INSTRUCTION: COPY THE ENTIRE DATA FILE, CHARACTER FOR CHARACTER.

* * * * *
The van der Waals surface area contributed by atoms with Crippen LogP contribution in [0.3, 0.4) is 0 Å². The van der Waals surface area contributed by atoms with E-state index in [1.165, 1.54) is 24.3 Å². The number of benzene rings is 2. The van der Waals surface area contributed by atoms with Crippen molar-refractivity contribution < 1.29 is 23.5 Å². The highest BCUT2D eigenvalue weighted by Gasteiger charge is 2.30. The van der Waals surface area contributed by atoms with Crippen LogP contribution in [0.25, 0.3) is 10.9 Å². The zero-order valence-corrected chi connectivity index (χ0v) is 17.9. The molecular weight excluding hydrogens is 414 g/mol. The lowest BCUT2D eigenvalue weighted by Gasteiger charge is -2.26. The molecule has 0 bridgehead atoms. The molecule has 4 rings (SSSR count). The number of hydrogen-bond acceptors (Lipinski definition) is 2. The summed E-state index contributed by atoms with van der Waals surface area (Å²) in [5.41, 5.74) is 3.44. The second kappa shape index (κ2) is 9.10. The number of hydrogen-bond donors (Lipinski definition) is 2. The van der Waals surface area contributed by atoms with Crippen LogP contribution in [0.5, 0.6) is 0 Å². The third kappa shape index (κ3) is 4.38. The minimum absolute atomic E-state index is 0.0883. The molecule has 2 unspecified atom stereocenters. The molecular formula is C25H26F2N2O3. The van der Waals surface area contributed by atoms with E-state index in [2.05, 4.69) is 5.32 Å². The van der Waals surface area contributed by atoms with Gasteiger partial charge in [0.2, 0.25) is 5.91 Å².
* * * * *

The van der Waals surface area contributed by atoms with Crippen LogP contribution in [0.3, 0.4) is 0 Å². The van der Waals surface area contributed by atoms with E-state index in [1.165, 1.54) is 24.3 Å². The number of benzene rings is 2. The van der Waals surface area contributed by atoms with Crippen molar-refractivity contribution < 1.29 is 23.5 Å². The highest BCUT2D eigenvalue weighted by Gasteiger charge is 2.30. The van der Waals surface area contributed by atoms with Crippen LogP contribution in [0.25, 0.3) is 10.9 Å². The zero-order valence-corrected chi connectivity index (χ0v) is 17.9. The molecular weight excluding hydrogens is 414 g/mol. The lowest BCUT2D eigenvalue weighted by Gasteiger charge is -2.26. The molecule has 0 bridgehead atoms. The molecule has 4 rings (SSSR count). The number of hydrogen-bond acceptors (Lipinski definition) is 2. The summed E-state index contributed by atoms with van der Waals surface area (Å²) in [5.41, 5.74) is 3.44. The second kappa shape index (κ2) is 9.10. The number of hydrogen-bond donors (Lipinski definition) is 2. The van der Waals surface area contributed by atoms with Crippen LogP contribution in [0.5, 0.6) is 0 Å². The third kappa shape index (κ3) is 4.38. The minimum absolute atomic E-state index is 0.0883. The molecule has 2 unspecified atom stereocenters. The molecular formula is C25H26F2N2O3. The van der Waals surface area contributed by atoms with E-state index in [2.05, 4.69) is 5.32 Å². The van der Waals surface area contributed by atoms with Gasteiger partial charge in [0.2, 0.25) is 5.91 Å².